Because Apparency itself is sandboxed, it can't access other app's containers — or indeed, anything outside of its own app container. As such, it doesn't really know if the selected component's app container exists, only that the component is sandboxed and where the app container would be. It asks the Finder to show where the app container would be, but it is possible there will be nothing there, since macOS doesn't create the app container until the component is first used.

Finding Shared App Group Containers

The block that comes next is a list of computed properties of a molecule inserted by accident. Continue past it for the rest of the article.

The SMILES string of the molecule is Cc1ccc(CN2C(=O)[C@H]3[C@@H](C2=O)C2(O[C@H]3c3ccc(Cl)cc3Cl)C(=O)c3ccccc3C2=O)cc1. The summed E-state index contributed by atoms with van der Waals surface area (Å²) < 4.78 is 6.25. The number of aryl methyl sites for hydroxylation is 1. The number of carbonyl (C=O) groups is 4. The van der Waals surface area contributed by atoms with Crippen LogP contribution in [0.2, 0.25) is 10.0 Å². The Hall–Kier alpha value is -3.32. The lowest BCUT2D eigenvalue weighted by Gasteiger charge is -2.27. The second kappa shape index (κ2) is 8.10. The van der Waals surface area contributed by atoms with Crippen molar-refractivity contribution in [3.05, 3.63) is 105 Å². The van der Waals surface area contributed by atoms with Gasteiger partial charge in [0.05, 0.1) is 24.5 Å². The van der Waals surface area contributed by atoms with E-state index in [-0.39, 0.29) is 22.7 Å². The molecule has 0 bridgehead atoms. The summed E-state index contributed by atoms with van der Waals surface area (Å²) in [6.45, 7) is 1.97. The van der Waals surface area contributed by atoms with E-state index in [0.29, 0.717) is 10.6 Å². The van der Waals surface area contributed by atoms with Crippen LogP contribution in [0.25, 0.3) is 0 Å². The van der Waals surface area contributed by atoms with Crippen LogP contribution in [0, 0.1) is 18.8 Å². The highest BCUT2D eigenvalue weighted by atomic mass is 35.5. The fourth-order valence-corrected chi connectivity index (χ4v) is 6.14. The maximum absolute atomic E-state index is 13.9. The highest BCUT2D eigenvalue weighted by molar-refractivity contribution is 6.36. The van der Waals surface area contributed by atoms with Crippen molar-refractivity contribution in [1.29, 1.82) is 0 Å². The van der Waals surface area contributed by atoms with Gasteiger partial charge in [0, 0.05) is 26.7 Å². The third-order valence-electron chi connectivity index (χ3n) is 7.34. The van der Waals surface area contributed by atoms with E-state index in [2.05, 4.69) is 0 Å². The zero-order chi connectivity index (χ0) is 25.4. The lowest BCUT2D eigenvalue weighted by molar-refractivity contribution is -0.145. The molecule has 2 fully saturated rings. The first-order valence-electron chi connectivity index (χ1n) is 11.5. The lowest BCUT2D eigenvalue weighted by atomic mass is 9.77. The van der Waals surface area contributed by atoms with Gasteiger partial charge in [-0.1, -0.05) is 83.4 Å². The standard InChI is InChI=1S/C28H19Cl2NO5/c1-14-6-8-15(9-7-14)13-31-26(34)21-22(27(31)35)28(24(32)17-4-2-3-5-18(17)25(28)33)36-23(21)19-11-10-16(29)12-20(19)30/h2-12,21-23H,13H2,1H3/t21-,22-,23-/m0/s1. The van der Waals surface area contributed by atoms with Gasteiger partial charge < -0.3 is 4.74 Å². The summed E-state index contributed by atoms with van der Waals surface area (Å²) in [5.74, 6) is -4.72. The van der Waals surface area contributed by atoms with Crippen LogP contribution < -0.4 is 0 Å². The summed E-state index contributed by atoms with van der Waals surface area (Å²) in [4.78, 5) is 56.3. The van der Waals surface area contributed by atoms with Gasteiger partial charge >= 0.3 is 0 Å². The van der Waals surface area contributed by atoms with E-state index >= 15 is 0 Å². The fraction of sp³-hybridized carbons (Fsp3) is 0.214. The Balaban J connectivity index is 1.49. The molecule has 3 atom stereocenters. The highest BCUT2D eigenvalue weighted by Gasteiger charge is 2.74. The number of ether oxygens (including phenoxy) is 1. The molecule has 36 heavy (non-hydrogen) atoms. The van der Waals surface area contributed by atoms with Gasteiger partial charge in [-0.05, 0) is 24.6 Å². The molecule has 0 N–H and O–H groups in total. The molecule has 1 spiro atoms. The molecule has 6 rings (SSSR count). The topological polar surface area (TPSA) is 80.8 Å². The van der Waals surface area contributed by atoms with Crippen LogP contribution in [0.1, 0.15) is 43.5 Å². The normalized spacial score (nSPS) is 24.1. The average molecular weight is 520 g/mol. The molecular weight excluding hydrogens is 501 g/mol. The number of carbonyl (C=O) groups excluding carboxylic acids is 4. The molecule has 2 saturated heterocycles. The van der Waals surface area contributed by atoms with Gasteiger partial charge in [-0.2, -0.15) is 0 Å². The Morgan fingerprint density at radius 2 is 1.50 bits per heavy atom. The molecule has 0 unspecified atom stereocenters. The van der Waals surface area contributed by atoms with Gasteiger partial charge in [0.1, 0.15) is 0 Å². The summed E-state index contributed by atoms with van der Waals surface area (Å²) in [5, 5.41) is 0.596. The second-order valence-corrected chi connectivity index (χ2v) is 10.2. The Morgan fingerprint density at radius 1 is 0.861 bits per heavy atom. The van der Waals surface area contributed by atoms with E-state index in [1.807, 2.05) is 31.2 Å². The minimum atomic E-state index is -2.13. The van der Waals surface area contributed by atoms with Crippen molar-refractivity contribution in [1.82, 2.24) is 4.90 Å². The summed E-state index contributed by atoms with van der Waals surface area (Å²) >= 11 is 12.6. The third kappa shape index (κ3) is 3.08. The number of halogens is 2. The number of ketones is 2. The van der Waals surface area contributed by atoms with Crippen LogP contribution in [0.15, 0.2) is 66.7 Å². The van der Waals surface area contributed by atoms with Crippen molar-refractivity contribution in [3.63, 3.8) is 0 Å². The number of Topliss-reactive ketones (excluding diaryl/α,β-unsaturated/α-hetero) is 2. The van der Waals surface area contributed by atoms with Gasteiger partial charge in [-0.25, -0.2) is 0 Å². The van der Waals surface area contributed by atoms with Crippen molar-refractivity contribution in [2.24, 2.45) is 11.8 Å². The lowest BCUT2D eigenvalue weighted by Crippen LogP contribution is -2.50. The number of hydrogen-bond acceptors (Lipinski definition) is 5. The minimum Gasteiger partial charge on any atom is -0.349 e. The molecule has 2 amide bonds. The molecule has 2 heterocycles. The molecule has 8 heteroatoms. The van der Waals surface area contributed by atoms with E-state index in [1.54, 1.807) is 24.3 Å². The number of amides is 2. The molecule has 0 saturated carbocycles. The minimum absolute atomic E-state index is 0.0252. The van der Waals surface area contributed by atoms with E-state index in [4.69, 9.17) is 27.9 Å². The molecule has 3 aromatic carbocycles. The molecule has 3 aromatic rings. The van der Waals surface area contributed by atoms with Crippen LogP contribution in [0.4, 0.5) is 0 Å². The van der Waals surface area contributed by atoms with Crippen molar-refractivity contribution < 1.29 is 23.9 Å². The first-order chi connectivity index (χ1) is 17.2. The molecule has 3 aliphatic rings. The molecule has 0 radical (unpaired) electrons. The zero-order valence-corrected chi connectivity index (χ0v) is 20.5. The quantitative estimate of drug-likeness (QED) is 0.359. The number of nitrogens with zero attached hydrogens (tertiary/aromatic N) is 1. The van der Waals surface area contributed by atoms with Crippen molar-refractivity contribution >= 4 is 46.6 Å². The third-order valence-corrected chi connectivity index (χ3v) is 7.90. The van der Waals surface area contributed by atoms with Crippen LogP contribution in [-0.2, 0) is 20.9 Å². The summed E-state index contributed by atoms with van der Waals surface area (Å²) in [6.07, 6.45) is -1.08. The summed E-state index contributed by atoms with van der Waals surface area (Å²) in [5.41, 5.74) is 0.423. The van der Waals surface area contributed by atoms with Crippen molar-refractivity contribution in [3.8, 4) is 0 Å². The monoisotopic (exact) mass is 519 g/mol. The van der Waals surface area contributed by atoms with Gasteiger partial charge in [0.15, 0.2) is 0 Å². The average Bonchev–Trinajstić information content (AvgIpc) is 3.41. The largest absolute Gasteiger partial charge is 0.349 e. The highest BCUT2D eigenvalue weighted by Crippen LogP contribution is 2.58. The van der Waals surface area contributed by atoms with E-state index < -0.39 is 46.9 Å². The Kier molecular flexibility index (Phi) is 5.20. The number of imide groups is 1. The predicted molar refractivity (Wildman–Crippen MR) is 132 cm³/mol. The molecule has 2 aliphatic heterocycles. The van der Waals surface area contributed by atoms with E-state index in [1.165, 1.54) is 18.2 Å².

Because different sandboxed apps have different app containers, two apps — even two apps in a suite from the same developer — can't share data in their respective app containers. Indeed, even an app and another component within that same app — such as a Share Extension — can't share data in the app container.

Apple's answer to this problem is the app group container. This is a secondary container that can be accessed by two or more components, as long as they are from the same developer. The developer defines a group container identifier through the Apple Developer Program website (or through Xcode), and allows individual apps or components to use that group container via the entitlement. A single group container can be shared amongst any number of components, and a component can have access to any number of group containers: this is all up to the developer to decide.